Critics Say House-Passed George Floyd Act Hobbles Police, Exposes Them to New Dangers
When Rep. Sheila Jackson-Lee (D-Texas) claimed during the March 3 debate in the House of Representatives on H.R. 1280, the “George Floyd Justice in Policing Act,” that “there is no defunding the police” in the measure, Rep. Jim Jordan (R-Ohio) responded with a barrage of data.
“The gentle lady just said there is no defunding of the police, but I would just point out in Democratic-controlled cities around the country: Austin, Texas, $150 million, Baltimore, Maryland, $22 million, Boston, $12 million, Columbus, $23 million, Eureka, California, $1.2 million, Hartford, $2 million,” Jordan said.
Continuing, Jordan said “Madison, Wisconsin, $2 million, Minneapolis, $8 million, New York, $1 billion, Norman [Okla.], $865,000, Oklahoma City, $1.5 million, Philadelphia, $33 million, Portland, Oregon, $3 million, San Francisco, $120 million, Seattle, $69 million, Washington, D.C., $15 million. That’s what Democrats have done over the last year.”
The exchange between the Texas Democrat and Ohio Republican was indicative of one of the most heated debates to date in the 117th Congress.
Rep. Karen Bass (D-Calif.), one of two principal co-sponsors of the measure this year and when an identical version of it was approved by the Democratic House in 2020, said during last week’s debate that “a profession where you have the power to kill should be a profession that requires highly trained officers who are accountable. That is what this bill accomplishes.”
The current proposal required a mere 10 days to go from introduction on Feb. 21 by Bass and House Judiciary Committee Chairman Jerrold Nadler (D-N.Y.) to passage in the lower chamber on March 3.
According to the co-sponsors, the measure would if it becomes law mean that “for the first time ever federal law would: 1) ban chokeholds; 2) end racial and religious profiling; 3) eliminate qualified immunity for law enforcement; 4) establish national standard for the operation of police departments; 5) mandate data collection on police encounters; 6) reprogram existing funds to invest in transformative community-based policing programs; and 7) streamline federal law to prosecute excessive force and establish independent prosecutors for police investigations.”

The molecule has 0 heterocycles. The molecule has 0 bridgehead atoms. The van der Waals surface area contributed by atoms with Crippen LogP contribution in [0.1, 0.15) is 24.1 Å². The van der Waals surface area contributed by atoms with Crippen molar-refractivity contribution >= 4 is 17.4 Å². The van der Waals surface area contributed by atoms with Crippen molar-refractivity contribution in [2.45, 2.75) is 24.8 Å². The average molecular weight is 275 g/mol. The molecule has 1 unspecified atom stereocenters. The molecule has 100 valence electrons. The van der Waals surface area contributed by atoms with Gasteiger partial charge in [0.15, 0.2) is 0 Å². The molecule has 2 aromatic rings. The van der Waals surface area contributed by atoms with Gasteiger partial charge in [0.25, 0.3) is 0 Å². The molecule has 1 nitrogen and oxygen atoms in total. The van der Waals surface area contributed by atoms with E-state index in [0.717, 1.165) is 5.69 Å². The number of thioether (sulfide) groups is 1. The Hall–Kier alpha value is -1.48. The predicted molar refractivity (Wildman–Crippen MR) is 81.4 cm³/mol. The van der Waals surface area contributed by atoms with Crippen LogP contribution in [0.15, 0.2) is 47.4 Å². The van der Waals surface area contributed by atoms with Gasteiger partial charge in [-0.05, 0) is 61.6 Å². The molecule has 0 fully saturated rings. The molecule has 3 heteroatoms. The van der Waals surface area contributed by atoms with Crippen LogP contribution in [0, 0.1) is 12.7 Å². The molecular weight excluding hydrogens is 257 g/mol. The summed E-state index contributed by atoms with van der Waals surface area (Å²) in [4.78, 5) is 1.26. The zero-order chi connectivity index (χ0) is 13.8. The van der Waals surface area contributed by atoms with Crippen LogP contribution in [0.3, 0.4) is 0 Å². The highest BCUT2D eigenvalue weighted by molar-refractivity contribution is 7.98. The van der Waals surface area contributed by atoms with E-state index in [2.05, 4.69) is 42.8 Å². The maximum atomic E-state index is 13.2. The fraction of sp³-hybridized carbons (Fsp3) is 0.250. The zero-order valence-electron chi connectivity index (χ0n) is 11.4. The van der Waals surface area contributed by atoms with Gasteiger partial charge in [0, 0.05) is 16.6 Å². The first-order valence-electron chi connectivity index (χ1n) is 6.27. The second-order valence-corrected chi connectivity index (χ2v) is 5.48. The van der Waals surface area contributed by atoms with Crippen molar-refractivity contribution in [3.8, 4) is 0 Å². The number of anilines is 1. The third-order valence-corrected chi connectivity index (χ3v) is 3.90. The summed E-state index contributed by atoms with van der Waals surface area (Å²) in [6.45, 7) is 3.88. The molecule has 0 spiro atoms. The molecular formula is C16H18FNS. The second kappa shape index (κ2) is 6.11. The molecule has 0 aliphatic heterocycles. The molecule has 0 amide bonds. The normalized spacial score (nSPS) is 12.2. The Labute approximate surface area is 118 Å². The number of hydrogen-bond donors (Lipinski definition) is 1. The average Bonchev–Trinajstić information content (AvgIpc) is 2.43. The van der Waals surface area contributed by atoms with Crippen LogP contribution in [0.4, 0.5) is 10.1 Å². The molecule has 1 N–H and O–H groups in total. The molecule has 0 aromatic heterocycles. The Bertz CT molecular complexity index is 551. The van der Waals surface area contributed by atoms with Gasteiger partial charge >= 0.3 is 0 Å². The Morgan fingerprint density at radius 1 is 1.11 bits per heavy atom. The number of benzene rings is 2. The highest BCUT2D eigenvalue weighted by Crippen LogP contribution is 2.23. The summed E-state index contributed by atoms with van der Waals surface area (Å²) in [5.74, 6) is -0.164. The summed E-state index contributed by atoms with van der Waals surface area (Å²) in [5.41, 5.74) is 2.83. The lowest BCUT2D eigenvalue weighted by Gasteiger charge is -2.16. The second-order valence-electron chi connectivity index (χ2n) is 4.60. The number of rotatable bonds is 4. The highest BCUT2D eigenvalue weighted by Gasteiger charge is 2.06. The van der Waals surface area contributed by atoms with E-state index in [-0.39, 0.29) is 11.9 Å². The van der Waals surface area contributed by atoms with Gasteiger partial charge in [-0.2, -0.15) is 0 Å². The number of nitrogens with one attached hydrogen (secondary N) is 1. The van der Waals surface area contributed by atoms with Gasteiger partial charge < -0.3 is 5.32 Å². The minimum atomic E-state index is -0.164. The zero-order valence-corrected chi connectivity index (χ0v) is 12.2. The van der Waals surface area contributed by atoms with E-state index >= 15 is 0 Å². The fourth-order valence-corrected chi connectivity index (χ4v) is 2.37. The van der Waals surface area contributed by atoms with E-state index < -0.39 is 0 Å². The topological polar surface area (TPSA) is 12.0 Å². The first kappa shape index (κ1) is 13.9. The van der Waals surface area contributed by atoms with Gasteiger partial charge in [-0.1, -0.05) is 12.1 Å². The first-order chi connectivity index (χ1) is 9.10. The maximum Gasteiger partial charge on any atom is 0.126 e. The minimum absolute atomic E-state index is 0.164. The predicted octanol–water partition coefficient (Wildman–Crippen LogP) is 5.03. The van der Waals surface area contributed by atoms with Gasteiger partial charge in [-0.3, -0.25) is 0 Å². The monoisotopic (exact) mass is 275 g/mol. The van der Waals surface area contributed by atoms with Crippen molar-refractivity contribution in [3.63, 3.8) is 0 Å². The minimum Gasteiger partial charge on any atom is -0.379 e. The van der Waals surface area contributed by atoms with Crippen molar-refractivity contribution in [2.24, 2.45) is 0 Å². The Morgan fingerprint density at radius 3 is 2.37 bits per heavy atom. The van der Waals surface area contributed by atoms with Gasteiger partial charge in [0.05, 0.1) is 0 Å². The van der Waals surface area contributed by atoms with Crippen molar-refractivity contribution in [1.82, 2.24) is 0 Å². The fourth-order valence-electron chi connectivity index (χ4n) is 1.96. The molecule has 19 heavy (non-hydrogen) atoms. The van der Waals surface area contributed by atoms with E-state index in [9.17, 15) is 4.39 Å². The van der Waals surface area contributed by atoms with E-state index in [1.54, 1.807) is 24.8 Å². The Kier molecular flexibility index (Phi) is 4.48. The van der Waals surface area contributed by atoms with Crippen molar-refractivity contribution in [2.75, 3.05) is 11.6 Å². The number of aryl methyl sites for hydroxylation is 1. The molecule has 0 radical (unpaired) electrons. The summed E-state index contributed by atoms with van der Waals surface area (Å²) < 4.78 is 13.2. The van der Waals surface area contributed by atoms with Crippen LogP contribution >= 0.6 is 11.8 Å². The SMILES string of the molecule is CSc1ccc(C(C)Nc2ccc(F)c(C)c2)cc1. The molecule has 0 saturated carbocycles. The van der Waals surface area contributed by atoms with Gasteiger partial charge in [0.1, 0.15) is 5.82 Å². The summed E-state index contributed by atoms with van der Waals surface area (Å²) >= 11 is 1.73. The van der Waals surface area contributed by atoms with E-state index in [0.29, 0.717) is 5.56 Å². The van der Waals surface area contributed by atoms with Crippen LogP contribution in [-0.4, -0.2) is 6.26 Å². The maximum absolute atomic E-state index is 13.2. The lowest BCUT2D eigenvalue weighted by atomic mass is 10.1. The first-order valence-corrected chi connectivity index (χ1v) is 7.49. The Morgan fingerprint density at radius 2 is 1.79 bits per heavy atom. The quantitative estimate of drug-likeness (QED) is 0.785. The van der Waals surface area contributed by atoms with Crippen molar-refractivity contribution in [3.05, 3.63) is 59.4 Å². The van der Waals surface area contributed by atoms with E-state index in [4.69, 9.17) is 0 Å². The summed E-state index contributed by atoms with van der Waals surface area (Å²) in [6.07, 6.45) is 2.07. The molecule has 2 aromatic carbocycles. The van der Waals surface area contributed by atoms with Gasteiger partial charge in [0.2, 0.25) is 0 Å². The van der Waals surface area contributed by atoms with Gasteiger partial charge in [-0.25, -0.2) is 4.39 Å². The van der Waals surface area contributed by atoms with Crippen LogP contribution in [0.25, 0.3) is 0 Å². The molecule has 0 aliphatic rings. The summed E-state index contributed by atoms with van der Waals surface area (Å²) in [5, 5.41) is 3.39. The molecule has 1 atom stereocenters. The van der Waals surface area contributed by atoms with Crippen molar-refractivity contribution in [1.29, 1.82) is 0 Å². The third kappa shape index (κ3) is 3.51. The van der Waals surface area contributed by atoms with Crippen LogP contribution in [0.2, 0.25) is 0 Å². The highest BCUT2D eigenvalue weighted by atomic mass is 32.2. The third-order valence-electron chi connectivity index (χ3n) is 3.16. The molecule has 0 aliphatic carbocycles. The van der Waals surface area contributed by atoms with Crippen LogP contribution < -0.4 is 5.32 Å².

The House approved the bill on a 219-213 tally, with two Democrats opposing it and no Republican supporting it. Rep. Lance Gooden (R-Texas) was initially scored as voting for the bill, but he claimed he did so by mistake and changed his vote to oppose it.
Approval in the Senate is far from certain as the upper chamber is evenly split between 50 Democrats and 50 Republicans. It’s not likely that 10 Republican senators will vote with Democrats to reach the required 60 votes to break a filibuster against the proposal. President Joe Biden will sign the measure if it makes it to his desk.
Following the vote, the National Association of Police Organizations (NAPO) condemned House passage, saying, “it is the exact same bill the House passed on June 25, 2020, which NAPO strongly opposed. There has been no outreach over the past nine months since the bill initially passed the House to address our concerns and the concerns of the larger law enforcement community.
“It seems as if this is a political move to check off a box rather than an honest attempt to develop polices to change policing practices for the better in this country.”
The group, which represents a national coalition of law enforcement unions and associations, said its’ main worries about the bill include “the practical elimination of qualified immunity—the legal doctrine that protects government officials for personal liability in situations where they acted in good faith, the change of the Graham v Connor legal standard of “objective reasonableness” for the use of force to “only when necessary,” and the clear disdain for officer due process, which runs throughout the bill.
“These provisions are incredibly concerning taken together as they remove any legal protections for officers, while making it easier to prosecute them for mistakes on the job, not just criminal acts.”
Asked if H.R. 1280 would defund the police, Zack Smith, Legal Fellow in the Heritage Foundation’s Meese Center for Legal and Judicial Studies, told The Epoch Times Monday that “it would certainly make their jobs more difficult or dangerous, and it seems to have a lot of unfunded mandates it is imposing on the police.”
The unfunded mandates “when you combine that with the other things that it does, like restricting the transfer of military equipment to police that a lot of departments rely on for things like their SWAT teams, I can certainly envision a strain on a lot of departments’ budgets.”
Rep. Greg Steube (R-Fla.), whose father and brother are in law enforcement, told The Epoch Times Monday he is especially concerned that nobody will want to enter the profession if qualified immunity is removed.
“You’re not going to find a law enforcement officer, even people who are in now, that are going to be willing to say ‘okay, I want to protect the country, given everything that’s going on, and then put my family, my property, my livelihood at risk if I make a decision that’s within my training protocol, and somebody gets hurt and they sue me personally.”
Steube also noted that Members of Congress who voted to remove qualified immunity protection from law enforcement will continue to have it for themselves in their work.